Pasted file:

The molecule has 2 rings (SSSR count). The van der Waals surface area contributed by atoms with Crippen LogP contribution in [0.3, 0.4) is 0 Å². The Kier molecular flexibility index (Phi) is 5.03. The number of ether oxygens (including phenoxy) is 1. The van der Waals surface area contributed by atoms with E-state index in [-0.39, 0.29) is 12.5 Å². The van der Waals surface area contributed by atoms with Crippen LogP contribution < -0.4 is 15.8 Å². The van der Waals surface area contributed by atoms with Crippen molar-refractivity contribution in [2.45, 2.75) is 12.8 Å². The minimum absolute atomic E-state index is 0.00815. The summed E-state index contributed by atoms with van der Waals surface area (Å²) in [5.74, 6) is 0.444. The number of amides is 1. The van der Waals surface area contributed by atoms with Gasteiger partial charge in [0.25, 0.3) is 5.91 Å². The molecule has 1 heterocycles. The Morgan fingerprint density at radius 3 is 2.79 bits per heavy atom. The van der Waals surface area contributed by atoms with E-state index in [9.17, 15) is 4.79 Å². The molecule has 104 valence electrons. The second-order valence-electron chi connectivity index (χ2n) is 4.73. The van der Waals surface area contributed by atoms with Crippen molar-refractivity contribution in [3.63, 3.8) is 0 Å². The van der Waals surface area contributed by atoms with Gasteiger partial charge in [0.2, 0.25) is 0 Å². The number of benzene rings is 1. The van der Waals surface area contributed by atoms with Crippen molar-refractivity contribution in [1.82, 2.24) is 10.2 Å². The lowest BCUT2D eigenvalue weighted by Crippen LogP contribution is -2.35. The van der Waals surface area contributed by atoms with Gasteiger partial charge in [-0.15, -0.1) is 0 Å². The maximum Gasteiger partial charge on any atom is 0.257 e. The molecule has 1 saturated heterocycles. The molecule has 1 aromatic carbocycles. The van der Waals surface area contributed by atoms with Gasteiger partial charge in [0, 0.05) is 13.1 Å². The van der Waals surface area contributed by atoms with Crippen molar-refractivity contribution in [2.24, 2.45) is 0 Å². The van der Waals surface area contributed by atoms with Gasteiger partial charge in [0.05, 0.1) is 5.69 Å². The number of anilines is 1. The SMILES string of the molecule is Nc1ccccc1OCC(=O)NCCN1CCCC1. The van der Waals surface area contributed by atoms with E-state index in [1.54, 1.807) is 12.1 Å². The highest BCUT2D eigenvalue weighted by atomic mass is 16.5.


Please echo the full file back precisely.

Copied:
The molecule has 2 rings (SSSR count). The van der Waals surface area contributed by atoms with Crippen LogP contribution in [0.3, 0.4) is 0 Å². The Kier molecular flexibility index (Phi) is 5.03. The number of ether oxygens (including phenoxy) is 1. The van der Waals surface area contributed by atoms with E-state index in [-0.39, 0.29) is 12.5 Å². The van der Waals surface area contributed by atoms with Crippen LogP contribution < -0.4 is 15.8 Å². The van der Waals surface area contributed by atoms with Crippen molar-refractivity contribution in [2.45, 2.75) is 12.8 Å². The minimum absolute atomic E-state index is 0.00815. The summed E-state index contributed by atoms with van der Waals surface area (Å²) in [5.74, 6) is 0.444. The number of amides is 1. The van der Waals surface area contributed by atoms with Gasteiger partial charge in [0.25, 0.3) is 5.91 Å². The molecule has 1 heterocycles. The Morgan fingerprint density at radius 3 is 2.79 bits per heavy atom. The van der Waals surface area contributed by atoms with E-state index in [9.17, 15) is 4.79 Å². The molecule has 104 valence electrons. The second-order valence-electron chi connectivity index (χ2n) is 4.73. The van der Waals surface area contributed by atoms with Crippen molar-refractivity contribution in [3.63, 3.8) is 0 Å². The van der Waals surface area contributed by atoms with Gasteiger partial charge in [0.2, 0.25) is 0 Å². The number of benzene rings is 1. The van der Waals surface area contributed by atoms with Crippen molar-refractivity contribution in [1.82, 2.24) is 10.2 Å². The lowest BCUT2D eigenvalue weighted by Crippen LogP contribution is -2.35. The van der Waals surface area contributed by atoms with Gasteiger partial charge in [-0.15, -0.1) is 0 Å². The maximum Gasteiger partial charge on any atom is 0.257 e. The molecule has 1 saturated heterocycles. The molecule has 1 aromatic carbocycles. The van der Waals surface area contributed by atoms with Gasteiger partial charge in [0, 0.05) is 13.1 Å². The van der Waals surface area contributed by atoms with Crippen molar-refractivity contribution in [2.24, 2.45) is 0 Å². The van der Waals surface area contributed by atoms with Gasteiger partial charge in [0.05, 0.1) is 5.69 Å². The number of anilines is 1. The SMILES string of the molecule is Nc1ccccc1OCC(=O)NCCN1CCCC1. The van der Waals surface area contributed by atoms with E-state index in [1.54, 1.807) is 12.1 Å². The highest BCUT2D eigenvalue weighted by atomic mass is 16.5.